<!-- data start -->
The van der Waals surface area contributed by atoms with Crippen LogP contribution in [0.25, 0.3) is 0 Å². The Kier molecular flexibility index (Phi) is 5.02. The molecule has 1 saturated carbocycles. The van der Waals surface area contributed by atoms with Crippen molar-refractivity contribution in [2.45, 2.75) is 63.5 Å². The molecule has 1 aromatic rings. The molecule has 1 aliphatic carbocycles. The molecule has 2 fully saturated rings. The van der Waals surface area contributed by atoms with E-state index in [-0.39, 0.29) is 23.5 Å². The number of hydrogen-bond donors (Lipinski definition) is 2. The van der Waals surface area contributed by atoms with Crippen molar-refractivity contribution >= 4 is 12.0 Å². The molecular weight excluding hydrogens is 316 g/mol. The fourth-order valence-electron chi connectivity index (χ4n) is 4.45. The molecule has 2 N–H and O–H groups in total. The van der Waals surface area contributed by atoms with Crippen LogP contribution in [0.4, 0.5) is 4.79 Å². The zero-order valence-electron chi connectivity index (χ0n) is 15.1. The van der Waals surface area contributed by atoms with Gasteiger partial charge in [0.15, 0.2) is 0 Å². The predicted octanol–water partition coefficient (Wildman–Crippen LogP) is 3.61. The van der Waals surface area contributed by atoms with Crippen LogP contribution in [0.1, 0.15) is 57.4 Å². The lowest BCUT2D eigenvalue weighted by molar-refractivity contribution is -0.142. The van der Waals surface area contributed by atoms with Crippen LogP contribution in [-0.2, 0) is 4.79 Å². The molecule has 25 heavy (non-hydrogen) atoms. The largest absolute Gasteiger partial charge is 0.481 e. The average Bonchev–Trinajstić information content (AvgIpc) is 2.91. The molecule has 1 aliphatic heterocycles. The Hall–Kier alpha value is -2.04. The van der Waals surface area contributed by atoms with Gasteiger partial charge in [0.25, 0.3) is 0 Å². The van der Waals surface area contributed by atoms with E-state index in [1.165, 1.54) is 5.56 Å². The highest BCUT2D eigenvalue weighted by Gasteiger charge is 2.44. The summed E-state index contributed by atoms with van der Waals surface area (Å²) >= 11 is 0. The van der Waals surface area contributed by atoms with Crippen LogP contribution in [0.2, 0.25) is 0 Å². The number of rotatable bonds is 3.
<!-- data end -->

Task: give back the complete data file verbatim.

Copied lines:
The van der Waals surface area contributed by atoms with Crippen LogP contribution in [0.25, 0.3) is 0 Å². The Kier molecular flexibility index (Phi) is 5.02. The molecule has 1 saturated carbocycles. The van der Waals surface area contributed by atoms with Crippen molar-refractivity contribution in [2.45, 2.75) is 63.5 Å². The molecule has 1 aromatic rings. The molecule has 1 aliphatic carbocycles. The molecule has 2 fully saturated rings. The van der Waals surface area contributed by atoms with E-state index in [-0.39, 0.29) is 23.5 Å². The number of hydrogen-bond donors (Lipinski definition) is 2. The van der Waals surface area contributed by atoms with Crippen molar-refractivity contribution >= 4 is 12.0 Å². The molecular weight excluding hydrogens is 316 g/mol. The fourth-order valence-electron chi connectivity index (χ4n) is 4.45. The molecule has 2 N–H and O–H groups in total. The van der Waals surface area contributed by atoms with Crippen LogP contribution in [0.4, 0.5) is 4.79 Å². The zero-order valence-electron chi connectivity index (χ0n) is 15.1. The van der Waals surface area contributed by atoms with Gasteiger partial charge in [0.15, 0.2) is 0 Å². The predicted octanol–water partition coefficient (Wildman–Crippen LogP) is 3.61. The van der Waals surface area contributed by atoms with Crippen LogP contribution in [0.1, 0.15) is 57.4 Å². The lowest BCUT2D eigenvalue weighted by molar-refractivity contribution is -0.142. The van der Waals surface area contributed by atoms with Crippen LogP contribution in [-0.2, 0) is 4.79 Å². The molecule has 25 heavy (non-hydrogen) atoms. The largest absolute Gasteiger partial charge is 0.481 e. The average Bonchev–Trinajstić information content (AvgIpc) is 2.91. The molecule has 1 aliphatic heterocycles. The Hall–Kier alpha value is -2.04. The van der Waals surface area contributed by atoms with Gasteiger partial charge in [0.25, 0.3) is 0 Å². The van der Waals surface area contributed by atoms with E-state index in [1.165, 1.54) is 5.56 Å². The highest BCUT2D eigenvalue weighted by Gasteiger charge is 2.44. The summed E-state index contributed by atoms with van der Waals surface area (Å²) >= 11 is 0. The van der Waals surface area contributed by atoms with Crippen LogP contribution in [0.2, 0.25) is 0 Å². The number of rotatable bonds is 3.